Revised Report Of Probabilistic Seismic Hazard Analysis Main Athens .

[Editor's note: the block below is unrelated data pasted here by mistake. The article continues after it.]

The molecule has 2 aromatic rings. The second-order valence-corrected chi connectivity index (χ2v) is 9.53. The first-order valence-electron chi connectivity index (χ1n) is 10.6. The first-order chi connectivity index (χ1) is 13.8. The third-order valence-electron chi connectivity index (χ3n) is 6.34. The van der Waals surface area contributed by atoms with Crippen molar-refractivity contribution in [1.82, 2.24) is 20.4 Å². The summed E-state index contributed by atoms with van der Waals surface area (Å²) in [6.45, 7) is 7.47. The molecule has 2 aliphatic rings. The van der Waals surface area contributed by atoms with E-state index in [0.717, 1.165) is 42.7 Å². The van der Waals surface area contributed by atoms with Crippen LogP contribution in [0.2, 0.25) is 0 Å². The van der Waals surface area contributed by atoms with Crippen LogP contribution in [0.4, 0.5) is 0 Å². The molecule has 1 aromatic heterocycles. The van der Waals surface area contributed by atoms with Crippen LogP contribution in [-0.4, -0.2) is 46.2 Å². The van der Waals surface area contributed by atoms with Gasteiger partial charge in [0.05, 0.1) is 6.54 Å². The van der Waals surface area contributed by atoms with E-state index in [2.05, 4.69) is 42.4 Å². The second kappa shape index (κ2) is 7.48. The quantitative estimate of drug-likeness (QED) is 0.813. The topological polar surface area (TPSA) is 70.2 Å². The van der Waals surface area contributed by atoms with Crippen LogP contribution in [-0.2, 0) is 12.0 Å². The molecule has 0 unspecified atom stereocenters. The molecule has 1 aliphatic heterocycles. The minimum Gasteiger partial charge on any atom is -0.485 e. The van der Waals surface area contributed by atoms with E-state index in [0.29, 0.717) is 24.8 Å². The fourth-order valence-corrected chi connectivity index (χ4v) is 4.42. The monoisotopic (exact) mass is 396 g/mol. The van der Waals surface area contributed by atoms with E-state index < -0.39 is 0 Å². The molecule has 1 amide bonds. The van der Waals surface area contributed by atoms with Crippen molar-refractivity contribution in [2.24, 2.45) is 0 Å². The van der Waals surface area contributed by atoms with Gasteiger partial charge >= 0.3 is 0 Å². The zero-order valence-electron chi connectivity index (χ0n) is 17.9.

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Ms. Gwynne M. Darden, AIAOffice of University Architects for Facilities PlanningThe University of Georgia382 East Broad StreetAthens, Georgia 30602January 15, 2020Revised Report of Probabilistic Seismic Hazard AnalysisMain Athens CampusThe University of GeorgiaAthens-Clarke County, GeorgiaGeo-Hydro Project Number 191043.20Dear Ms. Darden:Geo-Hydro Engineers, Inc. has completed the authorized probabilistic seismic hazard analysis (PSHA) forthe main campus of The University of Georgia in Athens-Clarke County. The scope of services for PSHAwas outlined in our proposal number 23553.20 dated July 16, 2019. The main purpose of this analysis isto provide seismic hazard parameters that the University can provide to structural engineers for projectsthat will be designed under the International Building Code (IBC), 2018 Edition. Please note that it ispossible that future amendments to the 2018 IBC may require reevaluation of the parameters we presentbelow. In our opinion, this analysis is valid for sites in the area outlined in red on the UGA Area I - MainCampus, UGA Area II – South Milledge Precinct, and UGA Area 3 – Health Science Campus Maps attachedto this report.Site-Specific Probabilistic Seismic Hazard Analysis (PSHA)The following table presents seismic design values interpolated from applicable seismic hazard maps fromthe building code as well as values determined by the probabilistic seismic hazard analysis performed forthis report.Parameter2018 IBCProbabilistic HazardAnalysisSs (g)S1 (g)0.2060.0860.1980.076The methodology for the PSHA is outlined in the following sections.Seismic Hazard Analysis MethodologyInternational Building Code 2018The International Code Council (ICC) is a collaboration of the three major model code groups in the UnitedStates. The ICC formed specifically for the purpose of developing a model code to be used throughout thecountry. The first edition of the International Building Code (IBC) was published in March, 2000. The190 Ben Burton Road, Suite C Bogart, Georgia 30622706.354.1800 Fax: 706.354.6867 www.geohydro.com